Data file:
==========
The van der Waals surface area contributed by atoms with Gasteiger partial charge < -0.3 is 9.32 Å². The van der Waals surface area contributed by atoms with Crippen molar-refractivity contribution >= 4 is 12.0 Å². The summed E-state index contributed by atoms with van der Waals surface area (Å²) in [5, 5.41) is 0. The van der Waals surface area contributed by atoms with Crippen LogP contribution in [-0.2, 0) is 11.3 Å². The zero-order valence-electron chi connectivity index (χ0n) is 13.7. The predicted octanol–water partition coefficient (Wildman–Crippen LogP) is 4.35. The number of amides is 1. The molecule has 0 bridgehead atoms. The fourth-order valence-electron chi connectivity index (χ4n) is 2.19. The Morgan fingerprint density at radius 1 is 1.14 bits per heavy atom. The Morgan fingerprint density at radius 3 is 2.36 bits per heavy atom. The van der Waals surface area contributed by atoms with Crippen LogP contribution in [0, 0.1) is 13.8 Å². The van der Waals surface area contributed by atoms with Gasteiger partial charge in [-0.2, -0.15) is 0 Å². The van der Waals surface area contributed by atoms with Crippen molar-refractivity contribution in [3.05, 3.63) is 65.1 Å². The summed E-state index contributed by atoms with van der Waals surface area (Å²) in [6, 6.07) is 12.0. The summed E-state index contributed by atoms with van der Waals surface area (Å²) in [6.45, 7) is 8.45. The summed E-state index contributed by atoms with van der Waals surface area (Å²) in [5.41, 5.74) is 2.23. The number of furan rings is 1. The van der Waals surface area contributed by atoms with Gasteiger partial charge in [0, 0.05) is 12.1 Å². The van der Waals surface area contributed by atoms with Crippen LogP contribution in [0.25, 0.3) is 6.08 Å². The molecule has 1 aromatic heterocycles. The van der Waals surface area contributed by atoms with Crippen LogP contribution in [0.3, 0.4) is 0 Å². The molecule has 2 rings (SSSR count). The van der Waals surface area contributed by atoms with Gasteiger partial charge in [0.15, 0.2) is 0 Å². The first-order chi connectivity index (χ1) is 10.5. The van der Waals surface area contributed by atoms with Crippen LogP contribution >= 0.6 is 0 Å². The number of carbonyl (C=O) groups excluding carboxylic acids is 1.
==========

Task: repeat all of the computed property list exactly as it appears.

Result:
The van der Waals surface area contributed by atoms with Gasteiger partial charge < -0.3 is 9.32 Å². The van der Waals surface area contributed by atoms with Crippen molar-refractivity contribution >= 4 is 12.0 Å². The summed E-state index contributed by atoms with van der Waals surface area (Å²) in [5, 5.41) is 0. The van der Waals surface area contributed by atoms with Crippen LogP contribution in [-0.2, 0) is 11.3 Å². The zero-order valence-electron chi connectivity index (χ0n) is 13.7. The predicted octanol–water partition coefficient (Wildman–Crippen LogP) is 4.35. The number of amides is 1. The molecule has 0 bridgehead atoms. The fourth-order valence-electron chi connectivity index (χ4n) is 2.19. The Morgan fingerprint density at radius 1 is 1.14 bits per heavy atom. The Morgan fingerprint density at radius 3 is 2.36 bits per heavy atom. The van der Waals surface area contributed by atoms with Crippen LogP contribution in [0, 0.1) is 13.8 Å². The van der Waals surface area contributed by atoms with Gasteiger partial charge in [-0.2, -0.15) is 0 Å². The van der Waals surface area contributed by atoms with Crippen molar-refractivity contribution in [3.05, 3.63) is 65.1 Å². The summed E-state index contributed by atoms with van der Waals surface area (Å²) in [6, 6.07) is 12.0. The summed E-state index contributed by atoms with van der Waals surface area (Å²) in [6.45, 7) is 8.45. The summed E-state index contributed by atoms with van der Waals surface area (Å²) in [5.41, 5.74) is 2.23. The number of furan rings is 1. The van der Waals surface area contributed by atoms with Gasteiger partial charge in [0, 0.05) is 12.1 Å². The van der Waals surface area contributed by atoms with Crippen LogP contribution in [0.25, 0.3) is 6.08 Å². The molecule has 1 aromatic heterocycles. The van der Waals surface area contributed by atoms with Crippen LogP contribution in [0.3, 0.4) is 0 Å². The molecule has 2 rings (SSSR count). The van der Waals surface area contributed by atoms with Gasteiger partial charge in [0.15, 0.2) is 0 Å². The first-order chi connectivity index (χ1) is 10.5. The van der Waals surface area contributed by atoms with Crippen LogP contribution >= 0.6 is 0 Å². The number of carbonyl (C=O) groups excluding carboxylic acids is 1.